Alberto Giacometti’s Grande Tête Mince has set a record by going under the hammer for $50,005,000, meeting its high estimate. The Swiss sculptor and painter’s younger brother Diego has played muse to this sculpture and many other artworks.

Alberto_Giacometti_Grande_Tête_Mince_Sculpture_1This extraordinary edition has never been offered at auction before, which boosted the stakes. The bronze bust figure was conceived in 1954 and cast in bronze in 1955. Standing at 25 1/2 inch, it is inscribed with the signature Alberto Giacometti, with the foundry mark Susse Fondeur Paris and numbered6/6.

It is also known as Grande tête de Diego and is described as a robust personification of the Existentialist movement during the heated years of the Cold War. Of all his representations of the human figure, this sculpture is without question Giacometti’s most formally radical, visually engaging and emotionally impactful. It appears to part lips as if about to speak and only those with deep understanding for art are empowered to appreciate this personification.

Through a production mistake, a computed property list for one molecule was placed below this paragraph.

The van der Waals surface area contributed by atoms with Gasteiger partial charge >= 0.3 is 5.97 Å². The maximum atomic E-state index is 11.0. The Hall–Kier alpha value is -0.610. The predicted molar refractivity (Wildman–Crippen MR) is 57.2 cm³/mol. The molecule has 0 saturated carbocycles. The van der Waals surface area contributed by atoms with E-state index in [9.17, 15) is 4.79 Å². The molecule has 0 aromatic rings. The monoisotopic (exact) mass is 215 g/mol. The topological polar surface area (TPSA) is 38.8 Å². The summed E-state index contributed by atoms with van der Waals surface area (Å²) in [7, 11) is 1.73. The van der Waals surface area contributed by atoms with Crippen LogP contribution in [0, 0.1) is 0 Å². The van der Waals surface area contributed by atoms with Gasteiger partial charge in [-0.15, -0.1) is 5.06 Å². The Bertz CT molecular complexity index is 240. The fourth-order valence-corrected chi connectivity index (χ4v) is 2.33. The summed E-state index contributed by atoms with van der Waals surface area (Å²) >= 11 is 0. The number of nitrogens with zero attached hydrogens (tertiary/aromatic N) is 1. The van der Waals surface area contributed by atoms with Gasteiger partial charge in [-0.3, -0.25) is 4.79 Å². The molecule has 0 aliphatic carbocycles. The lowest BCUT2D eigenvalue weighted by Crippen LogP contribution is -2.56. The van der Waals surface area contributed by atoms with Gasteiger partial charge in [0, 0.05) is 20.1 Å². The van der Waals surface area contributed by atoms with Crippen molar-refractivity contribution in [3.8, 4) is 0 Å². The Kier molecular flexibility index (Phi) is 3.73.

Giacometti had briefed, “To me  sculpture is not an object of beauty but a way for me to try to understand a bit better what I see in a given head, to understand a bit better what appeals to me about it and what I admire in it.”

Alberto_Giacometti_Grande_Tête_Mince_Sculpture_auctionIt was a part of Sotheby’s robust sale of Impressionist & Modern Art scheduled on 6th November 2013 in New York. The auction totaled $290,244,000 based on global participation with the top lot of the sale being Alberto Giacometti’s Grande Tête Mince. The $290.2 million marks the second-highest total for an evening auction of Impressionist & Modern Art at Sotheby’s worldwide.

WSJ reports that New York dealer Bill Acquavella is the buyer of this $50 million bust.

Sotheby’s